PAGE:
Q. How do we reconcile the One Baptism as Ephesians 4 talks about with the different kinds mentioned in Scripture?
Hi Dr. Deffinbaugh,
I was wondering if you could help me with a question I have. I sincerely appreciate your Biblical insight.
Ephesians 4 speaks of “One baptism,” yet there are many baptisms mentioned in Scripture. My main hangup is with 1 Cor 12:13 and Matthew 28:19. How can there be just one baptism if Christ commanded water baptism in the Great Commission, yet there is also the fact of being baptized into the Body of Christ. Some say that 1 Cor 12:13 nullifies water baptism as there is to be just one baptism, which is 1 Cor 12:13.
Please share your thoughts as you are able.
Dear Brother *****,
First of all, I don’t have a doctorate, so it’s just plan Bob.
I think the answer to your question might be found in Acts, chapters 10 and 11. Note the “two” uses of baptism here:
44 While Peter was still speaking these words, the Holy Spirit fell upon all those who were listening to the message. 45 All the circumcised believers who came with Peter were amazed, because the gift of the Holy Spirit had been poured out on the Gentiles also. 46 For they were hearing them speaking with tongues and exalting God. Then Peter answered, 47 “Surely no one can refuse the water for these to be baptized who have received the Holy Spirit just as we did, can he?” 48 And he ordered them to be baptized in the name of Jesus Christ. Then they asked him to stay on for a few days (Acts 10:44-48, NAU).
12 “The Spirit told me to go with them without misgivings. These six brethren also went with me and we entered the man’s house. 13 “And he reported to us how he had seen the angel standing in his house, and saying, ‘Send to Joppa and have Simon, who is also called Peter, brought here; 14 and he will speak words to you by which you will be saved, you and all your household.’ 15 “And as I began to speak, the Holy Spirit fell upon them just as He did upon us at the beginning. 16 “And I remembered the word of the Lord, how He used to say, ‘John baptized with water, but you will be baptized with the Holy Spirit.’ 17 “Therefore if God gave to them the same gift as He gave to us also after believing in the Lord Jesus Christ, who was I that I could stand in God’s way?” 18 When they heard this, they quieted down and glorified God, saying, “Well then, God has granted to the Gentiles also the repentance that leads to life” (Acts 11:12-18).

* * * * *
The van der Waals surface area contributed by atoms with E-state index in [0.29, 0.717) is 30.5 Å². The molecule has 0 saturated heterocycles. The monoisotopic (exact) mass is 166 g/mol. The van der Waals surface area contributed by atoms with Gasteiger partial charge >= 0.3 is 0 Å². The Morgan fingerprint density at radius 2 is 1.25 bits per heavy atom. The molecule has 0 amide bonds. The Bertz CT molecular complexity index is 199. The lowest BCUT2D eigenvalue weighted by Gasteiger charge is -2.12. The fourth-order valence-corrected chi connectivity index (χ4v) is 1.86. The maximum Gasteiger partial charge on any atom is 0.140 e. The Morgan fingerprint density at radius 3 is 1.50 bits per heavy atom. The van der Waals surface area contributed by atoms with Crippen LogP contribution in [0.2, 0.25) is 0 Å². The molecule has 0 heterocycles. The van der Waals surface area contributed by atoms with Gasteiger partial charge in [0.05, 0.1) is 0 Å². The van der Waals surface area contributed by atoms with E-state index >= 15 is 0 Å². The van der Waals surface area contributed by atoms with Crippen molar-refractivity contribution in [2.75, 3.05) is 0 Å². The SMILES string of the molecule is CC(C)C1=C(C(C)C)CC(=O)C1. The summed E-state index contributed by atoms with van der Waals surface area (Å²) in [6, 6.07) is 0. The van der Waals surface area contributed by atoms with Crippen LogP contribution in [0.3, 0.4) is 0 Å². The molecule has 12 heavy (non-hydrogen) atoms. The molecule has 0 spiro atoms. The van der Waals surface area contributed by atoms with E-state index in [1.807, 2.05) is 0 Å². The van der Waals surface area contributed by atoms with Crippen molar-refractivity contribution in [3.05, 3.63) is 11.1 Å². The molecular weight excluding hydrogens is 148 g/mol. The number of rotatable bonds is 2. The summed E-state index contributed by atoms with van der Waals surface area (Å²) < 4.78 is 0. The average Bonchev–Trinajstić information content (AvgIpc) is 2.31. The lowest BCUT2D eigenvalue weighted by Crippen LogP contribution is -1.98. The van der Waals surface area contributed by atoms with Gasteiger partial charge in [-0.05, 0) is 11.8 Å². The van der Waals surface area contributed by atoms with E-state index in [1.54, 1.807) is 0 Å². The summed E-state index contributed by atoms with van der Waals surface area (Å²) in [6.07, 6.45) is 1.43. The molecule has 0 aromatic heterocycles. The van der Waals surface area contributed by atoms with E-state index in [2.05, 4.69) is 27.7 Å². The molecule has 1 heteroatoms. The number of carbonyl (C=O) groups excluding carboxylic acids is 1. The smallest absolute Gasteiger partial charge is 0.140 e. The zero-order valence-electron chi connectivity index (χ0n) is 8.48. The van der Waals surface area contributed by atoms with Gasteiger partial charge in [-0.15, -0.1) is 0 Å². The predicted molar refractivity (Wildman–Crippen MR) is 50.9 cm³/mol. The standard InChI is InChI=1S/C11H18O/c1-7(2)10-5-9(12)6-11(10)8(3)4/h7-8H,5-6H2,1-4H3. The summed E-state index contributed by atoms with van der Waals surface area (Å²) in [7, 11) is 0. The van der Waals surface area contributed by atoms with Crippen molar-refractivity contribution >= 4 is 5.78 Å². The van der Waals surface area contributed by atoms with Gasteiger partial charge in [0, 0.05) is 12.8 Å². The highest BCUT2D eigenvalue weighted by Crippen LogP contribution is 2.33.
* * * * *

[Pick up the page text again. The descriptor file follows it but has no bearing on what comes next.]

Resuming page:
Peter is divinely instructed to go to the home of Cornelius, a Gentile. While he is still preaching the gospel, the Holy Spirit fell upon this group of new believers, just as it had happed to the Jewish believers at Pentecost. Both groups were “baptized by the Holy Spirit.” And so it was that Peter, seeing the God had baptized these Gentiles in the same way the Spirit baptized the Jews at Pentecost, he baptized them with water.
And when Peter is called on the carpet for going to a Gentile home and preaching the gospel, he repeated the story. His argument was, “When these Gentiles received the Holy Spirit (in the same way we did), I remembered that Jesus said that John the Baptist baptized with water, but He would baptize with the Holy Spirit. And since it was obvious that the Spirit had baptized these Gentiles, how could he refrain from baptizing them with water?
So there are two baptisms: There is the “one baptism” of the Holy Spirit, and the believer’s water baptism. When Ephesians speaks of “one baptism” Paul is talking about the baptism of the Holy Spirit. That happens only once. But when a person comes to faith (and is baptized by the Spirit), water baptism is the symbolic act that believers carry out, professing their identification with Christ in His death, burial, and resurrection. One “baptism” is done by the Holy Spirit. The other baptism is done by men. And both symbolize a person’s union with Christ.
To put it concisely, there is only one Spirit baptism, whereby the Spirit baptizes a new believer into one body (the body of Christ), and thus the new believer professes his or her new union with Christ by symbolically acting out their participation in the death, burial, and resurrection of Christ.
I hope this helps,
Related Topics: Baptism